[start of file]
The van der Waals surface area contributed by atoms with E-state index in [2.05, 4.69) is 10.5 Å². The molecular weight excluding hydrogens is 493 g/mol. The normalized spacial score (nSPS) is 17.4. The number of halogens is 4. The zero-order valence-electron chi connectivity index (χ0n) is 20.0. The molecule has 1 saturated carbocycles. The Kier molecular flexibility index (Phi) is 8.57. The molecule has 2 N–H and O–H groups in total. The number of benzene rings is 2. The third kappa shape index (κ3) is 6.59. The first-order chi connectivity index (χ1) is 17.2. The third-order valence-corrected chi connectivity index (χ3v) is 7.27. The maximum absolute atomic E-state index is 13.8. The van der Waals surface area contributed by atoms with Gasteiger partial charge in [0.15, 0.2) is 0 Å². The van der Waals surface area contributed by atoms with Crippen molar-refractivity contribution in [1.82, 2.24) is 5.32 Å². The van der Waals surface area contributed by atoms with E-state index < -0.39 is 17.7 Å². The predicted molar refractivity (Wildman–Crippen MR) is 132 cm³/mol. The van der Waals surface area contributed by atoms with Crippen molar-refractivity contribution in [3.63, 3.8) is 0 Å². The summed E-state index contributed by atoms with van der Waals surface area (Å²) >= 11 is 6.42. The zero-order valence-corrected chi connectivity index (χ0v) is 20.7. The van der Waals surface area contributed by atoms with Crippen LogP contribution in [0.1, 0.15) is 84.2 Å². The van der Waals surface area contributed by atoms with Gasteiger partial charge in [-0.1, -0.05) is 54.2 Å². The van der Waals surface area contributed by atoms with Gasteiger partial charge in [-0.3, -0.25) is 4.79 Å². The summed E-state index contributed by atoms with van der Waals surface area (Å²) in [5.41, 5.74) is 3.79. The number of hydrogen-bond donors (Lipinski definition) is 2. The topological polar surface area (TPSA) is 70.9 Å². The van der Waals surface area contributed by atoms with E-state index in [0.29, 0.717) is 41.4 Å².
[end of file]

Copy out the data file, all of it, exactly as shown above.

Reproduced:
The van der Waals surface area contributed by atoms with E-state index in [2.05, 4.69) is 10.5 Å². The molecular weight excluding hydrogens is 493 g/mol. The normalized spacial score (nSPS) is 17.4. The number of halogens is 4. The zero-order valence-electron chi connectivity index (χ0n) is 20.0. The molecule has 1 saturated carbocycles. The Kier molecular flexibility index (Phi) is 8.57. The molecule has 2 N–H and O–H groups in total. The number of benzene rings is 2. The third kappa shape index (κ3) is 6.59. The first-order chi connectivity index (χ1) is 17.2. The third-order valence-corrected chi connectivity index (χ3v) is 7.27. The maximum absolute atomic E-state index is 13.8. The van der Waals surface area contributed by atoms with Gasteiger partial charge in [0.15, 0.2) is 0 Å². The van der Waals surface area contributed by atoms with Crippen molar-refractivity contribution in [1.82, 2.24) is 5.32 Å². The van der Waals surface area contributed by atoms with E-state index < -0.39 is 17.7 Å². The predicted molar refractivity (Wildman–Crippen MR) is 132 cm³/mol. The van der Waals surface area contributed by atoms with Crippen molar-refractivity contribution in [3.63, 3.8) is 0 Å². The summed E-state index contributed by atoms with van der Waals surface area (Å²) >= 11 is 6.42. The zero-order valence-corrected chi connectivity index (χ0v) is 20.7. The van der Waals surface area contributed by atoms with Crippen LogP contribution in [0.1, 0.15) is 84.2 Å². The van der Waals surface area contributed by atoms with Gasteiger partial charge in [-0.1, -0.05) is 54.2 Å². The van der Waals surface area contributed by atoms with Gasteiger partial charge in [-0.3, -0.25) is 4.79 Å². The summed E-state index contributed by atoms with van der Waals surface area (Å²) in [5.41, 5.74) is 3.79. The number of hydrogen-bond donors (Lipinski definition) is 2. The topological polar surface area (TPSA) is 70.9 Å². The van der Waals surface area contributed by atoms with E-state index in [0.29, 0.717) is 41.4 Å².